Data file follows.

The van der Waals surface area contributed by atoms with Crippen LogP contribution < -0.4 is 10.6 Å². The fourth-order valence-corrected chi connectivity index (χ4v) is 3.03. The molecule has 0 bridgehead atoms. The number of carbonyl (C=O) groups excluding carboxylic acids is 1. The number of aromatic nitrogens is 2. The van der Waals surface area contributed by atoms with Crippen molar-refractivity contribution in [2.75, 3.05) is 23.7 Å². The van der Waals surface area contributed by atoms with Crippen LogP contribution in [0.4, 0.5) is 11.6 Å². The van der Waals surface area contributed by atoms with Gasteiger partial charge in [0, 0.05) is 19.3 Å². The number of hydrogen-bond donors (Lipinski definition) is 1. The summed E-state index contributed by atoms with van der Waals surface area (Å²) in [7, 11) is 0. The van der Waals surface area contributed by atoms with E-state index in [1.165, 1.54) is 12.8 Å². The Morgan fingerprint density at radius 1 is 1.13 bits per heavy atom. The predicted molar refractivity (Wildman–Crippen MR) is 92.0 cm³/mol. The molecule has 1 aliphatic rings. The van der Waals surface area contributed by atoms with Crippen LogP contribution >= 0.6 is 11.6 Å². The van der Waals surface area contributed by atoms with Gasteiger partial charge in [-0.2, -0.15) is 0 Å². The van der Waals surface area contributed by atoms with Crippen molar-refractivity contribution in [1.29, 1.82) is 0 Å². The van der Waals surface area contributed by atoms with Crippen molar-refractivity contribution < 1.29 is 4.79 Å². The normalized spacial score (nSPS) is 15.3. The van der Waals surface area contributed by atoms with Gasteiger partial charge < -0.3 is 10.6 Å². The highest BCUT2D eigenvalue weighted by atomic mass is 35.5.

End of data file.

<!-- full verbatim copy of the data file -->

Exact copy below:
The van der Waals surface area contributed by atoms with Crippen LogP contribution < -0.4 is 10.6 Å². The fourth-order valence-corrected chi connectivity index (χ4v) is 3.03. The molecule has 0 bridgehead atoms. The number of carbonyl (C=O) groups excluding carboxylic acids is 1. The number of aromatic nitrogens is 2. The van der Waals surface area contributed by atoms with Crippen molar-refractivity contribution in [2.75, 3.05) is 23.7 Å². The van der Waals surface area contributed by atoms with Crippen LogP contribution in [0.4, 0.5) is 11.6 Å². The van der Waals surface area contributed by atoms with Gasteiger partial charge in [0, 0.05) is 19.3 Å². The number of hydrogen-bond donors (Lipinski definition) is 1. The summed E-state index contributed by atoms with van der Waals surface area (Å²) in [7, 11) is 0. The van der Waals surface area contributed by atoms with E-state index in [1.165, 1.54) is 12.8 Å². The Morgan fingerprint density at radius 1 is 1.13 bits per heavy atom. The predicted molar refractivity (Wildman–Crippen MR) is 92.0 cm³/mol. The molecule has 1 aliphatic rings. The van der Waals surface area contributed by atoms with Crippen LogP contribution >= 0.6 is 11.6 Å². The van der Waals surface area contributed by atoms with Gasteiger partial charge in [-0.2, -0.15) is 0 Å². The van der Waals surface area contributed by atoms with Crippen molar-refractivity contribution in [1.29, 1.82) is 0 Å². The van der Waals surface area contributed by atoms with Crippen molar-refractivity contribution < 1.29 is 4.79 Å². The normalized spacial score (nSPS) is 15.3. The van der Waals surface area contributed by atoms with Gasteiger partial charge < -0.3 is 10.6 Å². The highest BCUT2D eigenvalue weighted by atomic mass is 35.5.